The British Library has an extensive sound archive, which had been curated into an exhibition as part of the ‘Season of Sound‘ to promote not only the archive itself but also the efforts to digitise the works which are across a plethora of media.
The ‘Voices of the Forces’ piece was of great interest to me. The physical object was a five-inch aluminium disc, although the audio from it had been converted for digital playback on the iPad underneath. The two were also accompanied by a British Pathé film on the subject from 1945 (below).
“Besides his love, your man in the forces will now be able to send you his voice – for one and ninepence. It’s a natty Naafi idea. At many of the Nafi clubs overseas, recording rooms have been installed, where the men can come and actually speak the messages they want to send to their people at home.”
– British Pathé film ‘Voices of the Forces’ (1945)
The recording was at once an intimate message from a serving soldier to his home and a piece of oral history. In its original state, it was never intended for such wide consumption as an exhibition in a national library, and as the British Pathé film alludes to, the physical media was never meant to last indefinitely. This lent a curious air of voyeurism to the experience of listening.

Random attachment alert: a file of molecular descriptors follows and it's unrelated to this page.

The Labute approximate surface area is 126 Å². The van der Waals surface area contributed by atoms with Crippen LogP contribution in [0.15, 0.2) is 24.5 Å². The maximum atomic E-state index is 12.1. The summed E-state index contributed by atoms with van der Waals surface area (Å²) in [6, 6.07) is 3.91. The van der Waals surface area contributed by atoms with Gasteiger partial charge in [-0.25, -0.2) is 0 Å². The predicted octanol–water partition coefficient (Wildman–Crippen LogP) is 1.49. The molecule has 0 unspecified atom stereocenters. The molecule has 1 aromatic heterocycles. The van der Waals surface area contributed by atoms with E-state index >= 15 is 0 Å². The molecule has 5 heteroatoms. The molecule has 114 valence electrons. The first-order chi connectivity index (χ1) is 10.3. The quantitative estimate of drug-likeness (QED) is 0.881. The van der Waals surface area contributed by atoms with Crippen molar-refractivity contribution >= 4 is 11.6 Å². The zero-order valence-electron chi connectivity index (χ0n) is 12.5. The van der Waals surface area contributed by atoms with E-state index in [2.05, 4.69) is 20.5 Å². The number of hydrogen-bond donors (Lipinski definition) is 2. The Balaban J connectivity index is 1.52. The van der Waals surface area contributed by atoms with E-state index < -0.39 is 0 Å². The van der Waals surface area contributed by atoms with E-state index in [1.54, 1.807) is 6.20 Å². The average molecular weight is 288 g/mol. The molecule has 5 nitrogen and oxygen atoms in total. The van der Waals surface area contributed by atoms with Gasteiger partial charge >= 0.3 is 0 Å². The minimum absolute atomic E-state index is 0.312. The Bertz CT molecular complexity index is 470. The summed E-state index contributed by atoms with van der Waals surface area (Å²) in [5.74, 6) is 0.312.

Built Space and Curation
Wooden slats painted white separated into discrete sections ran along the length of the wall, with iPads mounted next to headphones where the listener could select what to listen to as well as the linked physical media sat above in small inset sections behind perspex.
There were also cove like listening booths, with headphones and seats set up in sections that were cut out from the wood. These cocoon-like spaces were surprisingly effective at removing the person from the immediate context of the large public building. This allowed greater immersion in the sounds, which listeners were able to pick from the large selection on the iPads.
Although the context of space is quite different here than the space in which I will be exhibiting, this visit gave key insights to the practices of displaying audio works for public consumption.
What I got from this:
- How to successfully isolate someone from their immediate context so they can fully engage with a sound piece, something I need to be able to do for my final piece.
- How small snippets of a strangers history can provide unique archival information for the future. Recording one’s own experiences will always be important and gain importance over time, it’s a powerful link back to a past history.